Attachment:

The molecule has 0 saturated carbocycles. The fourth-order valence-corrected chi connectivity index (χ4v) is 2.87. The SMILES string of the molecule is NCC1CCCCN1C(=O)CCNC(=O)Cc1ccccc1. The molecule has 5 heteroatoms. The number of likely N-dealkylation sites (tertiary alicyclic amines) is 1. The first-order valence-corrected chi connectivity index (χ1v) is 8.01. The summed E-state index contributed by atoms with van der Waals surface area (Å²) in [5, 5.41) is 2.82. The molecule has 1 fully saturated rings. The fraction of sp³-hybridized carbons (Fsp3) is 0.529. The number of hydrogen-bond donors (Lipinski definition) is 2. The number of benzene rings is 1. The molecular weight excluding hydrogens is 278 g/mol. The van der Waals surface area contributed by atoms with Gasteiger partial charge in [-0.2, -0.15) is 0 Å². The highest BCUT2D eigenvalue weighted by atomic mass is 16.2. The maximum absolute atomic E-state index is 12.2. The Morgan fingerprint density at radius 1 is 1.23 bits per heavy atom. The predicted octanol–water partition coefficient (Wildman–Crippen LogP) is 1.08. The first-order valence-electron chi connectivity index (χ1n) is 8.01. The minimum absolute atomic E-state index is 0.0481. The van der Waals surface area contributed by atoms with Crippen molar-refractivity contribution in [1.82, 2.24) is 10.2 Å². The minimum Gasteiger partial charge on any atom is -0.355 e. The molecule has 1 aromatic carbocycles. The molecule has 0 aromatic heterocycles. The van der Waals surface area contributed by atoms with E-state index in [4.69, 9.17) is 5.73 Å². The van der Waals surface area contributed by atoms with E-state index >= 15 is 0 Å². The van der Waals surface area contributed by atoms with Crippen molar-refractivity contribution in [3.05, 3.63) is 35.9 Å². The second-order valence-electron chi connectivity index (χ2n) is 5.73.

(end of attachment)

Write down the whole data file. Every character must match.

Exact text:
The molecule has 0 saturated carbocycles. The fourth-order valence-corrected chi connectivity index (χ4v) is 2.87. The SMILES string of the molecule is NCC1CCCCN1C(=O)CCNC(=O)Cc1ccccc1. The molecule has 5 heteroatoms. The number of likely N-dealkylation sites (tertiary alicyclic amines) is 1. The first-order valence-corrected chi connectivity index (χ1v) is 8.01. The summed E-state index contributed by atoms with van der Waals surface area (Å²) in [5, 5.41) is 2.82. The molecule has 1 fully saturated rings. The fraction of sp³-hybridized carbons (Fsp3) is 0.529. The number of hydrogen-bond donors (Lipinski definition) is 2. The number of benzene rings is 1. The molecular weight excluding hydrogens is 278 g/mol. The van der Waals surface area contributed by atoms with Gasteiger partial charge in [-0.2, -0.15) is 0 Å². The highest BCUT2D eigenvalue weighted by atomic mass is 16.2. The maximum absolute atomic E-state index is 12.2. The Morgan fingerprint density at radius 1 is 1.23 bits per heavy atom. The predicted octanol–water partition coefficient (Wildman–Crippen LogP) is 1.08. The first-order valence-electron chi connectivity index (χ1n) is 8.01. The minimum absolute atomic E-state index is 0.0481. The van der Waals surface area contributed by atoms with Crippen molar-refractivity contribution in [1.82, 2.24) is 10.2 Å². The minimum Gasteiger partial charge on any atom is -0.355 e. The molecule has 1 aromatic carbocycles. The molecule has 0 aromatic heterocycles. The van der Waals surface area contributed by atoms with E-state index in [4.69, 9.17) is 5.73 Å². The van der Waals surface area contributed by atoms with E-state index >= 15 is 0 Å². The van der Waals surface area contributed by atoms with Crippen molar-refractivity contribution in [3.05, 3.63) is 35.9 Å². The second-order valence-electron chi connectivity index (χ2n) is 5.73.